Wednesday, December 23, 2009

The Wise Men Who Missed The Savior

“Now when Jesus was born in Bethlehem of Judaea in the days of Herod the king, behold, there came wise men from the east to Jerusalem, saying, Where is he that is born King of the Jews? for we have seen his star in the east, and are come to worship him. When Herod the king had heard these things, he was troubled, and all Jerusalem with him.” (Matthew 2:1-12)

Most of us are at least somewhat familiar with the story of the wise men that traveled from the east to Jerusalem in search of the Christ child. It is a favorite subject of many Christmas sermons, children’s plays, and holiday television specials.

According to the story:

• The wise men followed a star in the sky – a star known as the Star of Bethlehem.

• They first went to Jerusalem to ask where the “King of the Jews” had been born.

• They were secretly brought before King Herod who questioned them thoroughly about their quest.

• King Herod sent the wise men to Bethlehem in search of the child, and he requested they tell him of the child’s whereabouts.

• The wise men found the young Savior, and they presented him with three gifts -- gifts of gold, frankincense and myrrh.

• The wise men were warned in a dream not to return to King Herod.

Yes, we know about these famous wise men that traveled from the east in search of the Savior. However, there is another group of wise men who did not go to Bethlehem in search of the Christ child. In fact, these wise men missed the Savior all together.

Sunday, December 13, 2009

Fear Not, Joseph

“But while he thought on these things, behold, the angel of the LORD appeared unto him in a dream, saying, Joseph, thou son of David, fear not to take unto thee Mary thy wife; for that which is conceived in her is of the Holy Ghost.” (Matthew 1:20)

Most of us have experienced fear at one time or another. Some of us are afraid of lightening storms. Others are afraid of heights. Then there are those who fear taking tests, public speaking, and some even fear bees.

The Bible contains many instances of people who feared one thing or another. However, in many of these instances God told them to “fear not.” Here are some “fear nots” of Christmas.

First there is a “fear not” for Zacharias. You may recall that Zacharias and his wife Elizabeth wanted to have children, but Elizabeth had been unable to get pregnant and they were now both up in age. Luke 1:13 tells us that God sent an angel to him and “the angel said unto him, Fear not, Zacharias: for thy prayer is heard; and thy wife Elisabeth shall bear thee a son, and thou shalt call his name John.”

There is a “fear not” for Mary who was told that she would bear a child even though she had not known a man. Luke 1:30 reads, “And the angel said unto her, Fear not, Mary: for thou hast found favour with God.”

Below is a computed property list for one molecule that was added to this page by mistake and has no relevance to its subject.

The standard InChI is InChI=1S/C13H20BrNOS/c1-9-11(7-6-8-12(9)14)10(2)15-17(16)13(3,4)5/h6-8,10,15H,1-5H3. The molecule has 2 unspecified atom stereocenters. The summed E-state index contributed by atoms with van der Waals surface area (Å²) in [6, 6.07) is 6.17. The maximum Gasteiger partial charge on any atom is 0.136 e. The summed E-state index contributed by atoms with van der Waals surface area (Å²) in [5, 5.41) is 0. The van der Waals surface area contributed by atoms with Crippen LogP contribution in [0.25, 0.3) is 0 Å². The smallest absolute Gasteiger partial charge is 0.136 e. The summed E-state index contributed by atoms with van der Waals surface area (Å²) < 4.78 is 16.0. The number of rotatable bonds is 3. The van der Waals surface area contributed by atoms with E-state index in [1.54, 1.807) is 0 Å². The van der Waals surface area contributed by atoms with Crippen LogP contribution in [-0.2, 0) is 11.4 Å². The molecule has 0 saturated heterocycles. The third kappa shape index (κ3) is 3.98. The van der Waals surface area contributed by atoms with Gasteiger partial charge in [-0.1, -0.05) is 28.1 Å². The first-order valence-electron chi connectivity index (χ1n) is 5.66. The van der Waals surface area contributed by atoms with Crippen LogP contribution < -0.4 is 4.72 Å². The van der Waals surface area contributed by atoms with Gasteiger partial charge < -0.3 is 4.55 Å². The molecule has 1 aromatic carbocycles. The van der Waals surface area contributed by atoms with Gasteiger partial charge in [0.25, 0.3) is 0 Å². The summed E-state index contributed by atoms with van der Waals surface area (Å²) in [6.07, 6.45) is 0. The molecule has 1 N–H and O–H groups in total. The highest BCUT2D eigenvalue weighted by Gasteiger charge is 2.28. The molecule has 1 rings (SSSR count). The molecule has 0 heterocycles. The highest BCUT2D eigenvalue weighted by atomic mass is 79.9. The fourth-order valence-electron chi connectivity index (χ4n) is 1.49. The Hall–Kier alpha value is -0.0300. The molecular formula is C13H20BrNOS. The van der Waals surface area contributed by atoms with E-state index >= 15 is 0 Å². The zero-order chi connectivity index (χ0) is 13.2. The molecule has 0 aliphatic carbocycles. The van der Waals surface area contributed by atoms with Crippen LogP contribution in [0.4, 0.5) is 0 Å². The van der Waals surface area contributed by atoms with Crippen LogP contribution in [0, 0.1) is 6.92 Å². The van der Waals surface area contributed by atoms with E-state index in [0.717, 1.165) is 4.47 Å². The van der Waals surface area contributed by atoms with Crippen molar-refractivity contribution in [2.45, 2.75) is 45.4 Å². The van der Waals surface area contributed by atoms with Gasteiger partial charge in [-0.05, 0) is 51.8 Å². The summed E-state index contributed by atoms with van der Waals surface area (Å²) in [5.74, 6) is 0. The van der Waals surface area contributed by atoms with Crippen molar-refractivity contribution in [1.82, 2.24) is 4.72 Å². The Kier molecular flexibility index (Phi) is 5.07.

And, there is a “fear not” for the shepherds who were watching their flocks in the fields the night of Jesus’ birth … “And the angel said unto them, Fear not: for, behold, I bring you good tidings of great joy, which shall be to all people.” (Luke 2:10)

Know that Joseph also needed a “fear not.”

Everything in Joseph’s life had been going well for him. He was engaged to the girl of his dreams. They were making plans for their future. In his eyes life couldn’t get any better.

But then, he discovered that Mary was with child, and he knew he wasn’t the father. He instantly believed that the woman he loved and planned to spend the rest of his life with had betrayed him. Suddenly his world came crashing down around him. Instead of being excited for the future, be became full of fear.

There are times in our life when we too become fearful like Joseph. We become fearful when we’ve been let down, when we worry about public opinion, and during times of mental anguish. Today I am going to share some “fear nots” for times when we feel like Joseph.

Saturday, December 5, 2009

Why a Manger Instead of a Palace?

“So Joseph also went up from the town of Nazareth in Galilee to Judea, to Bethlehem the town of David, because he belonged to the house and line of David. He went there to register with Mary, who was pledged to be married to him and was expecting a child. While they were there, the time came for the baby to be born, and she gave birth to her firstborn, a son. She wrapped him in cloths and placed him in a manger, because there was no room for them in the inn.” (Luke 2:4-7)

Every now and then we hear a story about a mother giving birth in an unusual place. Some of these events have even made the news.

• There was a woman in San Antonio who gave birth to her baby at a BBQ restaurant
• There was a woman in New York who gave birth while her cab was stuck in traffic at a tunnel toll booth.
• And, there was a Utah woman who gave birth to her baby in the bathroom of a local Wal-Mart.

By our standards the birth of our Savior Jesus Christ in a room designated for keeping livestock could be considered an unusual birth, and might even initiate a call to Child Protective Services.

But, have you ever wondered why Christ was laid in a manger, rather than in the comfort of a cradle in a palace? The answer can be found in three words: rejection, redemption, and reachability.